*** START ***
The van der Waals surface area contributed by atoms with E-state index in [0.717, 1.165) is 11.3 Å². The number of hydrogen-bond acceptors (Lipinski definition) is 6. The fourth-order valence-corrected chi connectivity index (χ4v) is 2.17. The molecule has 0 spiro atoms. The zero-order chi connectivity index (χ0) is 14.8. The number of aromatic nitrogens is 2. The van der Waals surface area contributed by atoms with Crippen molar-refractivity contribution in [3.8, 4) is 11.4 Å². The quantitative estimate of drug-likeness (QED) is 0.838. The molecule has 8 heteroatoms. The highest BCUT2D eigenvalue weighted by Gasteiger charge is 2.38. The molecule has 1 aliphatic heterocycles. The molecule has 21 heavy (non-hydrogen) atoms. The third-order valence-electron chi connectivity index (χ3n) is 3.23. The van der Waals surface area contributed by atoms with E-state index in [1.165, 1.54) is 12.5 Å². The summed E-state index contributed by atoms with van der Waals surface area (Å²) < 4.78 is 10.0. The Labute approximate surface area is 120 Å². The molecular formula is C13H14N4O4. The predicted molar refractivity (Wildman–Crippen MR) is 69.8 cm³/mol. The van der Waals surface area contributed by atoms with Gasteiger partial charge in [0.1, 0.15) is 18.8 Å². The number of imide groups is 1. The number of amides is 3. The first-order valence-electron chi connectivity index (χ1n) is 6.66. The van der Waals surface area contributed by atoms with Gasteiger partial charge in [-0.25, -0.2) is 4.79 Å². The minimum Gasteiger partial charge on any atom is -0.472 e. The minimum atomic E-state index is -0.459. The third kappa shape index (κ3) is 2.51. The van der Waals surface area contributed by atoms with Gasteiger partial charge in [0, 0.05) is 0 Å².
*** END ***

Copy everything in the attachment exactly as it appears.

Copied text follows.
The van der Waals surface area contributed by atoms with E-state index in [0.717, 1.165) is 11.3 Å². The number of hydrogen-bond acceptors (Lipinski definition) is 6. The fourth-order valence-corrected chi connectivity index (χ4v) is 2.17. The molecule has 0 spiro atoms. The zero-order chi connectivity index (χ0) is 14.8. The number of aromatic nitrogens is 2. The van der Waals surface area contributed by atoms with Crippen molar-refractivity contribution in [3.8, 4) is 11.4 Å². The quantitative estimate of drug-likeness (QED) is 0.838. The molecule has 8 heteroatoms. The highest BCUT2D eigenvalue weighted by Gasteiger charge is 2.38. The molecule has 1 aliphatic heterocycles. The molecule has 21 heavy (non-hydrogen) atoms. The third-order valence-electron chi connectivity index (χ3n) is 3.23. The van der Waals surface area contributed by atoms with E-state index in [1.165, 1.54) is 12.5 Å². The summed E-state index contributed by atoms with van der Waals surface area (Å²) < 4.78 is 10.0. The Labute approximate surface area is 120 Å². The molecular formula is C13H14N4O4. The predicted molar refractivity (Wildman–Crippen MR) is 69.8 cm³/mol. The van der Waals surface area contributed by atoms with Gasteiger partial charge in [0.1, 0.15) is 18.8 Å². The number of imide groups is 1. The number of amides is 3. The first-order valence-electron chi connectivity index (χ1n) is 6.66. The van der Waals surface area contributed by atoms with Gasteiger partial charge in [-0.25, -0.2) is 4.79 Å². The minimum Gasteiger partial charge on any atom is -0.472 e. The minimum atomic E-state index is -0.459. The third kappa shape index (κ3) is 2.51. The van der Waals surface area contributed by atoms with Gasteiger partial charge in [0, 0.05) is 0 Å².